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Tire chains on AG tires

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Stevenovick1

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Who makes them. Or where to buy. I’m sure there’s more cheap ones made than really a Good ones. I bought a set once for my 2005 Dura max. They were made in Austria. $250.00
 

dschwandt

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Tractor supply from you know where....
What do you expect??
 

jknight

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you have to realize if they made chains for ag tires they must improve the traction.
I know chains on my Kubota b7000 they
are a must even with diff locking.
and on the 782d with ag tires; I do not try to plow without chains on the ag tires.
 

JPrattico

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My off-topic snowblowing rig has loaded ags with chains on them. They work incredibly well, even though supposedly not the ideal tire setup. I haven't had a single issue with traction.
IMG_20210101_164007.jpg
(The springs are holding tension to the chains so they don't fall off the tire)
 

bpientka

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I ran a set of vbar 2 link (see link) on ag for a number of years. They worked ok. Switched to lawn tires and they worked awesome!


I tried a duo v bar chain in my 4 wheeler.


They worked well a first, even with the deep tire lugs. After plowing for a while the chain works between the lugs and they don’t work as well. ATV tire lugs are very different than ag tires. So something like this might work well.

Good luck!
 

rjruchti

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Type//style of the cross chains and how tight you run them makes a big difference. Most people run their chain to tight or to narrow for the tire they are on. Really no reason to use any tension springs, bunge cords, etc on the chains to "tighten them up". Running them to tight pulls them down between the ag bars and don't allow the chains to self clean.
 

Beltrack

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I run log skidder chains front and rear on my Ford 4x4 industrial tractor with at tires. They work beautifully. Don’t know if they are available in Cub Cadet sizes. On my 104 cadet with turf, I run 2 link chains with v-bars and a weight bracket on the rear with 3, 70 lb. Ford suitcase weights. Plus my 230 lb, it’s a real snow pusher.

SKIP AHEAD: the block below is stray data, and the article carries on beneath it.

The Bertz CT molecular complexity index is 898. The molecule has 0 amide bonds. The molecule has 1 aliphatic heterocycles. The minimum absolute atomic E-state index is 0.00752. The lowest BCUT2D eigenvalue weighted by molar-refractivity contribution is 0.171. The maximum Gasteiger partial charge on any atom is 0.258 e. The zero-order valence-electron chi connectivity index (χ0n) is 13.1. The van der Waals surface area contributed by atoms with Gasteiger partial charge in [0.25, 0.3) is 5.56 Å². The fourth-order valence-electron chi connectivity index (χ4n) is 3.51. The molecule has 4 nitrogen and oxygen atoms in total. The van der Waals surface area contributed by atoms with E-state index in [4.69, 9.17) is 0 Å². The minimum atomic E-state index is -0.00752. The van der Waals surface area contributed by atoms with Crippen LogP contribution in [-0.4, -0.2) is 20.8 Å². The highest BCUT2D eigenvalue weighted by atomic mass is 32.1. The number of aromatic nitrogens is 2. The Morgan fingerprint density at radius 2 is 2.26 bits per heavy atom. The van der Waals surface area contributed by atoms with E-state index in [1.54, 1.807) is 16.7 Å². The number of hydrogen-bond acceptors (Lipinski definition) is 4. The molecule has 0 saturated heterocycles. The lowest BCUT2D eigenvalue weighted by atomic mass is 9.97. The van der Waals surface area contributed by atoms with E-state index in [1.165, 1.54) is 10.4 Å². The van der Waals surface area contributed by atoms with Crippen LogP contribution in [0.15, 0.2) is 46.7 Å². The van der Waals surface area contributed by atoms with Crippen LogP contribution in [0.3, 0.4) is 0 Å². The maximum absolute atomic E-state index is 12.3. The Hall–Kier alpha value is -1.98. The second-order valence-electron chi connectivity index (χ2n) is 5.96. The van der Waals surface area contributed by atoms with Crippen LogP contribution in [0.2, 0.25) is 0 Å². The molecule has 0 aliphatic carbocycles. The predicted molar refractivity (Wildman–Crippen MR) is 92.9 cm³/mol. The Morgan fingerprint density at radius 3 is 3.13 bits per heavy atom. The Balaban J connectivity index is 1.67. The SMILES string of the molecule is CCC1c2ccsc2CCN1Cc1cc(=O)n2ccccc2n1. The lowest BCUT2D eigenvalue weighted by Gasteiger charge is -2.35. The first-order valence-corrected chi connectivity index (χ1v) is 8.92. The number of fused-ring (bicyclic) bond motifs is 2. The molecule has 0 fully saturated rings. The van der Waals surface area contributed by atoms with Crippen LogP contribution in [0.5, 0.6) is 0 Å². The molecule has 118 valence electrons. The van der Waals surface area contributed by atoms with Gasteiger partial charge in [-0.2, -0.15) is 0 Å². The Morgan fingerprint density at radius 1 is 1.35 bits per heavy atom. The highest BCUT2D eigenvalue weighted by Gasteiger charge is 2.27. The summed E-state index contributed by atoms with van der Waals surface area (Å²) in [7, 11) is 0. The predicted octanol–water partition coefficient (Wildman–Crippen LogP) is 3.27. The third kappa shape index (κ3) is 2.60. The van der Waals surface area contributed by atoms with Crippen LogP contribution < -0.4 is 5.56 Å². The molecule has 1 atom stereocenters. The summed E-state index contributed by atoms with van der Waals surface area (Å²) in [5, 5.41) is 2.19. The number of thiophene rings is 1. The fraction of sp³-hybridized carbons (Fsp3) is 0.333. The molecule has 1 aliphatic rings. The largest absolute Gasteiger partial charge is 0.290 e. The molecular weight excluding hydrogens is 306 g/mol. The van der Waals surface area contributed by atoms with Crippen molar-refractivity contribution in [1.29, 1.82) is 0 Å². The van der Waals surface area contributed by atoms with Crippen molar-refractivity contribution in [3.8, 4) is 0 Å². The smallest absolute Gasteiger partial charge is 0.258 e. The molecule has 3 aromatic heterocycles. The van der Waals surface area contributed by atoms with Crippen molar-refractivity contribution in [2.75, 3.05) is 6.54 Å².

Delbert White

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I'm a rural delivery driver in Montana. I'm new to GT everything but I know about chaining tires for off pavement traction.

If your chains are cleaning themselves then they are too loose

Prattico's chains are too long for the tires. The setup works because you can probably walk faster than the tractor.
(Not trying to to be a jerk, text communication always hard)

I chain and de-chain 5-7 times a day, 3-5 months of the year. Traveling 15-35 MPH roads, 5-20 miles per chaining.

These are not snow clearing conditions but I do know that loose and poorly sized chains are less effective than properly fitted chains.

I have seen the skidsteer and large AG tire chains with H or diamond patterns to ride over the bars.
 

JPrattico

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Type//style of the cross chains and how tight you run them makes a big difference. Most people run their chain to tight or to narrow for the tire they are on. Really no reason to use any tension springs, bunge cords, etc on the chains to "tighten them up". Running them to tight pulls them down between the ag bars and don't allow the chains to self clean.
My original setup did not have springs holding tension to the chains. However on my first test drive the chains nearly fell off the tires before I had even been driving for a minute. The tension applied by the springs isn't a ton, just enough to hold the chains to the tires. My ag bars are also not very tall and the chains ride over top of them rather than between them (which is probably due to the type of tread, there's probably different treads that allow the chain to slip between the ag bars).

Prattico's chains are too long for the tires. The setup works because you can probably walk faster than the tractor.
(Not trying to to be a jerk, text communication always hard)
You are 100% correct on my chains being too long for the tires. And being just a garden tractor, yes, it's a pretty slow moving application. For a large vehicle you'd want proper fitting chains, but for a GT it's not that big a deal. Even so, the machine does move fast enough to fling the loose section of the chains up and hit the underside of my fender pan.
 

kmcconaughey

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Here's what happens if you run chains too loose.

Loose Chains.jpg
 

Beltrack

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One supplier told me the reason was that he chain would fit many different size tires - - therefore cost effective for the manufacturer - - not so cost effective for the poor sap who paid for 30% more chain than he needs and perhaps has to go out and buy a bolt cutter to trim them down to size.
 

kmcconaughey

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Absolutley nothing to do with common sense in this instance anyway. That was one of my dad's tractors, a 2072. There may have been a bit more to the story. I believe it may have been the time the bolts in the aluminum rear end came loose/out and caused the rear to droop allowing the chain to catch. Fairly common problem with the bolts in the aluminum rears. Over the years I've seen a few Cubs with fender damage like this from chains, that was just the easiest photo to find.
 

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